Interview with author Charles Gilman

I had the chance to interview the author of the Lovecraft Middle School series, and here is the interview in all its glory:

1: Your books have such a unique storyline. How did you come up with it?

 

Thanks! The storyline actually grew out of the covers. I’d read that lenticular printing had become really sophisticated, that they could depict these sorts of ‘morphing animations’ with 12 or 16 frames of art, and so I decided I wanted to work on a series of books with spooky lenticular covers.  I’d envisioned a sort of ‘haunted library’ of different books.  Each one would show a adult or student who morphed into a creature when you walked past.  So I knew that physical transformation would be a major theme in the stories, and that led me to focus on adolescence, middle school, and (though it’s rarely mentioned in the stories) puberty.  I also knew that I would need a wide range of monsters, and that led me to incorporate all of the Lovecraftian elements.

2. What was your favourite book as a child? Were you into science fiction like the books you’ve written?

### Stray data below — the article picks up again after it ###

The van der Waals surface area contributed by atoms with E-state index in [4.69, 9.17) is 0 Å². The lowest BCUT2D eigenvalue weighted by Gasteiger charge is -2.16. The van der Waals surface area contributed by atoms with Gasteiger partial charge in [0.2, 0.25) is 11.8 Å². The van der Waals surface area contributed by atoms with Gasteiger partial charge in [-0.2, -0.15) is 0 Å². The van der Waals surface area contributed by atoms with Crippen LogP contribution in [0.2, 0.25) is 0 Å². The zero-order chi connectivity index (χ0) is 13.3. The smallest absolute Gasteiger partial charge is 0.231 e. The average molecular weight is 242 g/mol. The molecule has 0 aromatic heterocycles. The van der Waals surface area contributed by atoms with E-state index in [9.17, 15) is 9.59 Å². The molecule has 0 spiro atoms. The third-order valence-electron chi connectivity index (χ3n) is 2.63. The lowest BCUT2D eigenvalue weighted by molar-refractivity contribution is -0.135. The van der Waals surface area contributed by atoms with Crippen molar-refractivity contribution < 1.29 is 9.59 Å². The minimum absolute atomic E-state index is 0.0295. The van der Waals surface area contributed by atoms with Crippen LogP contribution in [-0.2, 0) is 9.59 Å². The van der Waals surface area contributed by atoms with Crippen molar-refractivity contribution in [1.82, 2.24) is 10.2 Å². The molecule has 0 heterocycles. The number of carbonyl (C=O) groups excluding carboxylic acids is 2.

I was a big reader.  One of my favourite series was Alfred Hitchcock and the Three Investigators.  This was a sort of Hardy Boys knockoff, in which Alfred Hitchcock would task his three young teenage friends into investigating all kinds of supernatural mysteries.  They were beautifully designed books with spooky illustrations and very well-plotted stories.  In truth, of course, Hitchcock had nothing to do with the books; they were conceived and written by an editor named Robert Arthur.  So I named my protagonist Robert Arthur in his honour.
3. If you didn’t work in publishing and writing, what would you do?
I’d be in trouble.  I started making and selling my own comic books at age 8 and I’ve been doing variations on that job ever since.  
4. Is there anything that you don’t enjoy about writing?
     

  I find the early stages pretty tough.  I’m terrible at outlining — I tend to discover the story while writing it, which means I have to explore a lot of dead ends & write a lot of wasted pages.  It’s very frustrating; it’s not a very efficient way to work.  But it seems like I’m stuck with it!


5. Finally, are there any pieces of advice that you would give to aspiring writers?
  Practice, practice, practice.  I keep a quote on my door: “Your first 10,000 photographs are your worst.” — Henri Cartier-Bresson.  I think that pretty much says it all!
Charles’ new book, Teacher’s Pest, is out now and will be reviewed shortly.

 

 

 

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